With Angela’s knowledge, I called the president of the hospital myself. I left him a detailed message reporting what I had heard, citing only my name, my business and contact information, and the doctor’s name. I said I was confused, because if the account was true, then clearly the doctor was engaging in unlawful threats and coercion. I genuinely wanted to know if this was something he condoned.
I wished my report would somehow lead to a positive outcome and that he would care. As it turns out – he did.
A Touch of Justice
The following evening, Angela was resting in the hospital room with her husband and baby.
Her doctor suddenly arrived. It took a moment for it to register with Angela because of how elegantly the doctor was dressed, and also that her own child was with her.
“I want to apologize for how I treated you,” she began. “We can’t deny you care or make you leave the hospital, and I should have respected your wishes to refuse the hep-lock. I was totally out of line. Nothing like this will ever happen again.”
For the second time in her doctor’s presence, Angela sat stunned.
Apparently it was the doctor’s turn to yield under pressure from hospital staff – in this case, the higher-ups in administration. Or we can dream it was her conscience that sent her to work on her night off.
In my work I hear stories like this – sans the apology – too often. What are we to do? Can we help to create the improvement we wish to see?
I’ll tell you what I think doesn’t work: Arriving in the labor and delivery room with your guard up and ready for a fight. For one, a safe and comfortable birth calls for relinquishing yourself and turning your attention inward, which is impossible when you’re in protection mode. But also, a general ‘mistrust of doctors’ would blind you to all of the good medical providers who perform their jobs with genuine care and ethics; providers who adhere to ‘First Do No Harm’; who respect that you get the final word on your body; and who don’t view informed consent as a pesky or inconsequential legal requirement that can be ignored when no one’s watching.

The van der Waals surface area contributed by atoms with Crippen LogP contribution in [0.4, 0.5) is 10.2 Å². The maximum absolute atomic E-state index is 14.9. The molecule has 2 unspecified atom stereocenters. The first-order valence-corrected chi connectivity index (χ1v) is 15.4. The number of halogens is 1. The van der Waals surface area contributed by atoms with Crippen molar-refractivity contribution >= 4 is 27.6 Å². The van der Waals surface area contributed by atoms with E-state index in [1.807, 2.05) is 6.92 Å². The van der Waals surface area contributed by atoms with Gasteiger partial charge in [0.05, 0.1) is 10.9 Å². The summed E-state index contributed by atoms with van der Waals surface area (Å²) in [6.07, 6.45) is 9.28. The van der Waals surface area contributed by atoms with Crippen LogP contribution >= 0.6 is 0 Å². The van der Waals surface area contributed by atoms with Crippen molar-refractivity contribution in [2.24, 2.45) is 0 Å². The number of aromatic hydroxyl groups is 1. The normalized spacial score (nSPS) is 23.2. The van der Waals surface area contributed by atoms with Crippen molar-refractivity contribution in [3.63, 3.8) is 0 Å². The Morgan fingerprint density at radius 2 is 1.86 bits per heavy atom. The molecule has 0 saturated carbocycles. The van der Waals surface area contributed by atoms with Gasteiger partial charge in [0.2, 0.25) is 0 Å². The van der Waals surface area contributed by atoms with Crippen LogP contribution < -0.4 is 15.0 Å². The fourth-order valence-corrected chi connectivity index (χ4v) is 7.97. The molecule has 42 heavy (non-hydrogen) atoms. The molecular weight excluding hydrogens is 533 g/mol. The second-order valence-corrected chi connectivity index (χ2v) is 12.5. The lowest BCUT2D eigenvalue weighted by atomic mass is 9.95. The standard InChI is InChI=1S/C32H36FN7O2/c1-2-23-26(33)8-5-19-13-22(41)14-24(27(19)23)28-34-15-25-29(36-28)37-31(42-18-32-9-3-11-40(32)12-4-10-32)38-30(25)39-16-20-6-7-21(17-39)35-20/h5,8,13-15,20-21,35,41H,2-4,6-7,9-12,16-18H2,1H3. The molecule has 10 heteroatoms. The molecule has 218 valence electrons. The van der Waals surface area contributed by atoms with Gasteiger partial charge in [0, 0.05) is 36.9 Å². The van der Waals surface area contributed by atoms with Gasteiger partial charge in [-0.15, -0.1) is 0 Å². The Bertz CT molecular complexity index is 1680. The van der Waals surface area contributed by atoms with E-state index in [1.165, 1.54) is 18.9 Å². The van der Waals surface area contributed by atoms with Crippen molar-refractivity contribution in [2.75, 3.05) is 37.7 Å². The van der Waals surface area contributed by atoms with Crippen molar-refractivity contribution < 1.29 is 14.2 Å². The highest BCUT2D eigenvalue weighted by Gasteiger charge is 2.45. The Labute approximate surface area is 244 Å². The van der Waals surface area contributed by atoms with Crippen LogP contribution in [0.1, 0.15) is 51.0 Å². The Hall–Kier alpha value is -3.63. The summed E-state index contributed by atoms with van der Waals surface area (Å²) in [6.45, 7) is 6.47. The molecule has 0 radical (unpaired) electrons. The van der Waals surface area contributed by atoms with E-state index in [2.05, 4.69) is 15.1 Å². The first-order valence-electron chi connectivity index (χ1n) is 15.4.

For Angela, the doctor’s apology brings a satisfying end to her story. But what matters is whether change can come of it. If the doctor meant what she said – that it will never happen again – then something more important than satisfaction took place: It’s called progress.
So the next woman’s birth might be better now.
What You Can Do To Effect Positive Change in Obstetrics Care:
✓ Learn your rights.
✓ Become thoroughly informed on any hospital procedures and newborn interventions you anticipate.
✓ Hire carefully and well. Not just your doctor or midwife, but your doula, lactation counselor, childbirth educator and pediatrician.
✓ Make conscious, informed decisions. Experience the peace that comes with ownership and responsibility.
✓ Get comfortable speaking up. You are about to become the grown-up in your child’s life. Stepping up comes with the job.
✓ Be courageous and true with your feedback. Trust that it’s worth your time and energy.
It is unlawful for a hospital to deny you care;
All medical staff must obtain your voluntary informed consent before any test, intervention or procedure;
Relax. You have no liability.
It was Margaret Mead who said, “Never doubt that a small group of thoughtful, committed, citizens can change the world. Indeed, it is the only thing that ever has.”
One day our children will give birth. When we do the right thing for ourselves and others, we raise children who will do the same. Our small voices are what movements are made of.